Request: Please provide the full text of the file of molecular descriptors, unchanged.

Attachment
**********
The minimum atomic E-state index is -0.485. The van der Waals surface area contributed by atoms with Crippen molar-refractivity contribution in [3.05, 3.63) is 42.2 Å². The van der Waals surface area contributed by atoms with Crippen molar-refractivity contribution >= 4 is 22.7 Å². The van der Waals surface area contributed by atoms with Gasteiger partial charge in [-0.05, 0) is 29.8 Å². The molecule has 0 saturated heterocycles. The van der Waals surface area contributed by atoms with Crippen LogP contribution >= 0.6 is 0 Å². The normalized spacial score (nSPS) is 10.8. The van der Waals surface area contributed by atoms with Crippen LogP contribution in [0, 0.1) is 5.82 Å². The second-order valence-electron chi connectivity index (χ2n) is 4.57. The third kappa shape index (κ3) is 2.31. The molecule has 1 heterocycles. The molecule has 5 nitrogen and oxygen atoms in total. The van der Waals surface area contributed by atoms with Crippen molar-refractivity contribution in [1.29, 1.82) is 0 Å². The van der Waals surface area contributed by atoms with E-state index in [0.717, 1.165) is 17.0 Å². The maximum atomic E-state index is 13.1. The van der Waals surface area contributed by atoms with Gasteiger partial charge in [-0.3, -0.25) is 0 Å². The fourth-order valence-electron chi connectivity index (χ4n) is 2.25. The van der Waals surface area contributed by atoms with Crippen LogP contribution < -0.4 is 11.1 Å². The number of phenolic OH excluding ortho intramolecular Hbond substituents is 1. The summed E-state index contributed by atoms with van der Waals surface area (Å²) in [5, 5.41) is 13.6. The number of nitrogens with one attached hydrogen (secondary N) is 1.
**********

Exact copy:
The minimum atomic E-state index is -0.485. The van der Waals surface area contributed by atoms with Crippen molar-refractivity contribution in [3.05, 3.63) is 42.2 Å². The van der Waals surface area contributed by atoms with Crippen molar-refractivity contribution >= 4 is 22.7 Å². The van der Waals surface area contributed by atoms with Gasteiger partial charge in [-0.05, 0) is 29.8 Å². The molecule has 0 saturated heterocycles. The van der Waals surface area contributed by atoms with Crippen LogP contribution >= 0.6 is 0 Å². The normalized spacial score (nSPS) is 10.8. The van der Waals surface area contributed by atoms with Crippen LogP contribution in [0, 0.1) is 5.82 Å². The second-order valence-electron chi connectivity index (χ2n) is 4.57. The third kappa shape index (κ3) is 2.31. The molecule has 1 heterocycles. The molecule has 5 nitrogen and oxygen atoms in total. The van der Waals surface area contributed by atoms with Crippen molar-refractivity contribution in [1.29, 1.82) is 0 Å². The van der Waals surface area contributed by atoms with E-state index in [0.717, 1.165) is 17.0 Å². The maximum atomic E-state index is 13.1. The van der Waals surface area contributed by atoms with Gasteiger partial charge in [-0.3, -0.25) is 0 Å². The fourth-order valence-electron chi connectivity index (χ4n) is 2.25. The van der Waals surface area contributed by atoms with Crippen LogP contribution < -0.4 is 11.1 Å². The number of phenolic OH excluding ortho intramolecular Hbond substituents is 1. The summed E-state index contributed by atoms with van der Waals surface area (Å²) in [5, 5.41) is 13.6. The number of nitrogens with one attached hydrogen (secondary N) is 1.